So, Starcom IP, in an effort to take advantage of what we were seeing in terms of the consumer marketplace, dedicated expertise to that area. We as an agency … part of the session is to talk about how agencies are approaching it, how content providers are approaching it, and how we come together. We decided that it wasn't something we could just watch anymore. So, we dedicated initiatives in the end of 2003, beginning of 2004, to conduct a research study -- qualitative and quantitative -- to actually understand if we were working, from a consumer standpoint, with engagement and opportunities that we could then turn into something on behalf of our advertisers. So, instead of having a large advertiser come to us and say, "We want in," we actually took the consumer approach and went out to consumers and said, "How would you like to engage with us on this device that is always on and always with you and most personable?"
We have allocated clients, which also is a huge shift, I think. I am not sure how many other agencies out there actually have allocated clients. There are certainly clients outside of our organization that are in the space, but having an allocated client means that we are involved at a strategy level. It is not an afterthought. So, it fully is integrated into, usually the digital piece of it, but more and more in the entertainment piece of it, in the traditional piece of it, and the print piece of it. We really put together an approach and a perspective that leads mobile extensions to be something that are a value to the consumer, not something that we just tack on and say, "Let's test it." There have been enough marketers who have tested and it is really now our opportunity to learn, quite frankly from some of their mistakes, and put into market something that we actually think the consumer is going to want and going to be receptive to.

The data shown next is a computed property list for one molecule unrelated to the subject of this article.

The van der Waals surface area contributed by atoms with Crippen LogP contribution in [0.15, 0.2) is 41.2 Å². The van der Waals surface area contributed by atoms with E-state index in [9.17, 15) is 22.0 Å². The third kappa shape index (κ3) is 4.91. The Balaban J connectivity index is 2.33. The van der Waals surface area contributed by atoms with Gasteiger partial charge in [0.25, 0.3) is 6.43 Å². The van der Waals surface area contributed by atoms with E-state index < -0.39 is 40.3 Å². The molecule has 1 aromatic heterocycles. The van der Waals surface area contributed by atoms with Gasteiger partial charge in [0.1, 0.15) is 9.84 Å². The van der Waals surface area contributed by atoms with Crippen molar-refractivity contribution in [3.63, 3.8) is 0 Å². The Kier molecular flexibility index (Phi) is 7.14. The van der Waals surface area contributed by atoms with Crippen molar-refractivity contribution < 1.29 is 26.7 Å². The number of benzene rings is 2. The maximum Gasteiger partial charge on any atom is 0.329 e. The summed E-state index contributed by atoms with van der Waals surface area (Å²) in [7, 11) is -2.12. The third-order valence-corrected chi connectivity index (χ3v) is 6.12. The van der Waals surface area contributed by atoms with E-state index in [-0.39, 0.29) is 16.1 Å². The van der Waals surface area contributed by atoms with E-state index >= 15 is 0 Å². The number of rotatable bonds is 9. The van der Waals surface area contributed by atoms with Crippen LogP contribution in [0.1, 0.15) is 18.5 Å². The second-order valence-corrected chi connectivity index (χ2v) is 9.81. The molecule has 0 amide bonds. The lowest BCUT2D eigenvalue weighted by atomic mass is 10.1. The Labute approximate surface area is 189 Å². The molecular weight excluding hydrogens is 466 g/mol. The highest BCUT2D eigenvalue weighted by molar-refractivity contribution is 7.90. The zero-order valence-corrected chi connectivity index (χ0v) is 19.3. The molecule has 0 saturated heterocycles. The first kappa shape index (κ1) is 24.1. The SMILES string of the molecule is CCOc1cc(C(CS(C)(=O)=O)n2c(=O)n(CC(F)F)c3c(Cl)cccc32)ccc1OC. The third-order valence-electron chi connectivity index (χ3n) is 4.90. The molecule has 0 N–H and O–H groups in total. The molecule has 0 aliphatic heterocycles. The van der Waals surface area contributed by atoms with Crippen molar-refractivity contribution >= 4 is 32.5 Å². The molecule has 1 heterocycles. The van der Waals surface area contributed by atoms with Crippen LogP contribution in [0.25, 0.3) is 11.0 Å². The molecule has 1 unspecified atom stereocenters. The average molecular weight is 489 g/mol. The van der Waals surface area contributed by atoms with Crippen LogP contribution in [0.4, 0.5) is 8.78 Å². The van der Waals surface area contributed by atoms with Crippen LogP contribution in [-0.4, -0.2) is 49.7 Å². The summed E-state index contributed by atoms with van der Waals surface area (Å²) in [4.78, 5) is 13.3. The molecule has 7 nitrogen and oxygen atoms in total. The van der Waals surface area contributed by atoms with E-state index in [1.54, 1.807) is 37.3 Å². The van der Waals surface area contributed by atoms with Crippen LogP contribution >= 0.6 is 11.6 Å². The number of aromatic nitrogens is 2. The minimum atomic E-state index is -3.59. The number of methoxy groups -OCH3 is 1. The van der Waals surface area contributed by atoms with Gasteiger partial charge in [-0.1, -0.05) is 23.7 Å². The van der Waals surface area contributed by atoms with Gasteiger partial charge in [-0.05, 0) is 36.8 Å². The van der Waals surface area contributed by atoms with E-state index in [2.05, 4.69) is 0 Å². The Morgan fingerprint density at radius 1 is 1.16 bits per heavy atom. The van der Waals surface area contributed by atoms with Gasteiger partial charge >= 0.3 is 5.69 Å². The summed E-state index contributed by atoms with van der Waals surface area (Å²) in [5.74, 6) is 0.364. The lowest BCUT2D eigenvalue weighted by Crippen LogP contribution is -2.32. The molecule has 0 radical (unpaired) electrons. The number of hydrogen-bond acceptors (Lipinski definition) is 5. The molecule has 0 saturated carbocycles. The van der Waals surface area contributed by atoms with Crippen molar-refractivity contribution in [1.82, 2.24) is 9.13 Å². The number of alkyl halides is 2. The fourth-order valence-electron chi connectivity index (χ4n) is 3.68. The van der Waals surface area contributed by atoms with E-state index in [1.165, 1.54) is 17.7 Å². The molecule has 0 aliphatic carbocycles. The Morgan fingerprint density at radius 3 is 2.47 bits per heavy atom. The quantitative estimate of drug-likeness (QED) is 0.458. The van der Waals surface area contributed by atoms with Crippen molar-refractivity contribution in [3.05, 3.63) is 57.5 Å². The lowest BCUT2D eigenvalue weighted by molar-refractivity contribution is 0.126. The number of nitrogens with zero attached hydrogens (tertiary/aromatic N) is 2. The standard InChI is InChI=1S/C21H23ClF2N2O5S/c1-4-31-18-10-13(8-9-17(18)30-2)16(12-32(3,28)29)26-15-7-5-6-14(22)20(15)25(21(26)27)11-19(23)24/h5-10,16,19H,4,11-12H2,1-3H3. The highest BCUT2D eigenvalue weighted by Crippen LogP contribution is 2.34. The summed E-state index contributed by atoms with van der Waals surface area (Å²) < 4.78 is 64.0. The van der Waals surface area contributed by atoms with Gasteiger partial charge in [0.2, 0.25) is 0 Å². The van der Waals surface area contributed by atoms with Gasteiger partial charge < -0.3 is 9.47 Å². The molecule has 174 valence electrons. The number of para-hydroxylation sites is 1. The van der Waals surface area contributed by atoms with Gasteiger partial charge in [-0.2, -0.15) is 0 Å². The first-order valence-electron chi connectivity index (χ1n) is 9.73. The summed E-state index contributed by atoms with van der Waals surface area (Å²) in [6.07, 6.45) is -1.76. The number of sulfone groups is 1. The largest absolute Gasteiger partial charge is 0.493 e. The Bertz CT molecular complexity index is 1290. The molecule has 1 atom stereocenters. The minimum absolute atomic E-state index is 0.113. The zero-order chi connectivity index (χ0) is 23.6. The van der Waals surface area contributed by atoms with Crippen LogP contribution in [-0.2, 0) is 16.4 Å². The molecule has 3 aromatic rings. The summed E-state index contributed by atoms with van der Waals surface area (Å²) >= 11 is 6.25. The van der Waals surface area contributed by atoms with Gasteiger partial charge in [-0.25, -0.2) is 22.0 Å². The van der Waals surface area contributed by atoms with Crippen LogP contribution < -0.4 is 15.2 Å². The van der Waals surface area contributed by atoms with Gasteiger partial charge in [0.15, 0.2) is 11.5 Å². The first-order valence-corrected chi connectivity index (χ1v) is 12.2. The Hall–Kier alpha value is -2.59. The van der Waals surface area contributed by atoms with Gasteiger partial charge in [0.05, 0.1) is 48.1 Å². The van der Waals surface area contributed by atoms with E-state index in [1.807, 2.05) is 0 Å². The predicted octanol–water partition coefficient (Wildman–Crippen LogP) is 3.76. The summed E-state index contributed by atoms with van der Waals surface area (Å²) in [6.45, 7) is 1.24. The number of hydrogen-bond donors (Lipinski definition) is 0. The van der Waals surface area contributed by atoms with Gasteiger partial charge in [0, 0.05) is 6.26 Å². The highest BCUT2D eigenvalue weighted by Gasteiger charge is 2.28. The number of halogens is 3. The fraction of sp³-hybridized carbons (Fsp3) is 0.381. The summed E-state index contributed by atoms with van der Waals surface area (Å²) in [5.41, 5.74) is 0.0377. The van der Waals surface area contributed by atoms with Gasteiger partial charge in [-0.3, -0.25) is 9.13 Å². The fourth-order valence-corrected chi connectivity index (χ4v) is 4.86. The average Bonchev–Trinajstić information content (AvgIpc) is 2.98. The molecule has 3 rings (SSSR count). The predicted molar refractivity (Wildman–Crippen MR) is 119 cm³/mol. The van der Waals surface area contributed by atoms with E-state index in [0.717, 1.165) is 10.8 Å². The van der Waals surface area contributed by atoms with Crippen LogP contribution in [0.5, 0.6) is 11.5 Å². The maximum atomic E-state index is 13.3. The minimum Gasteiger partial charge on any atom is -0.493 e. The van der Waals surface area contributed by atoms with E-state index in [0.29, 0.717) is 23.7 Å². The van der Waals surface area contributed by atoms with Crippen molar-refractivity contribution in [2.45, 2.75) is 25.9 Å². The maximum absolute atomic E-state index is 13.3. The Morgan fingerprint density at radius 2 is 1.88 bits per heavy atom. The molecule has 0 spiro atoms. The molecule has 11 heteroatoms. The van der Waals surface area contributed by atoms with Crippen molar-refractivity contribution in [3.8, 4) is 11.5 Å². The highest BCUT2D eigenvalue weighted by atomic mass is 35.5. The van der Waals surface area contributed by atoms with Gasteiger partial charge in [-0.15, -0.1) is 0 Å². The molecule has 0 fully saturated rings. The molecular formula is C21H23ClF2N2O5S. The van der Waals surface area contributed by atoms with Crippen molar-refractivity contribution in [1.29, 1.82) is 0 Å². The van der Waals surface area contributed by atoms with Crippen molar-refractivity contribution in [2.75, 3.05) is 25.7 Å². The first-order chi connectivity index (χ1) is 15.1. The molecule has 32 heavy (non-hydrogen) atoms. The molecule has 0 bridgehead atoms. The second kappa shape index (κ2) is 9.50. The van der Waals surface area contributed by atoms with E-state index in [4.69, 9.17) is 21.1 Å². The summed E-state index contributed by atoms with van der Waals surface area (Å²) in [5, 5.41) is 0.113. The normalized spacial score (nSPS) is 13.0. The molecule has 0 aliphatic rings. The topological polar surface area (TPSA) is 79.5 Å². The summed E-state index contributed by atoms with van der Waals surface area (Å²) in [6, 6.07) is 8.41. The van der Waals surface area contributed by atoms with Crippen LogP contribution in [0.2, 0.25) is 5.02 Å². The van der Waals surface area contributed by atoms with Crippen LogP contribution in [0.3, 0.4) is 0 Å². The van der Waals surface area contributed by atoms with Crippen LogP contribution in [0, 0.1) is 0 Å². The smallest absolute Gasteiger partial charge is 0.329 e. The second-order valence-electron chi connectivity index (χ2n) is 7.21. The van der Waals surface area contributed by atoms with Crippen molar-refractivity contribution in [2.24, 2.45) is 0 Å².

Part of having John here today is to talk about that last bullet point in terms of how we have deployed uniquely concepted ideas that really take advantage of what we can do today while keeping an eye on what is happening tomorrow. There are lots of bugs that you hear about that actually if you were to sit down and talk to John or me, it's just not possible -- yet. It's going to be, but in terms of setting expectations, we have really been able to work together as an agency, on behalf of an advertiser, with the content provider and put out programs that are actionable and executable today (and you will get a sneak peak at some of those things from John's end), while keeping an eye on what is happening down the road so that we can be ready to talk about those advertising models, which by the way, not many exist, which is part of the problem. So, starting to see some of that come together and understand where we can maybe create those advertising models, and/or work with the various entities that are involved in the space to put the advertiser's perspective forward.
Tomorrow: ESPN's John Zaccario provides the content provider perspective.
Kevin Ryan is iMedia's search editor and the chief executive officer of Kinetic Results. Read full bio here.
Now that I've sufficiently disparaged the last cookie, let me pour more kerosene on the fire and say that there is no such thing as an online brand ad or an online direct response ad. Period. It does not make a difference. They are artificial constructs, hold-overs from traditional advertising.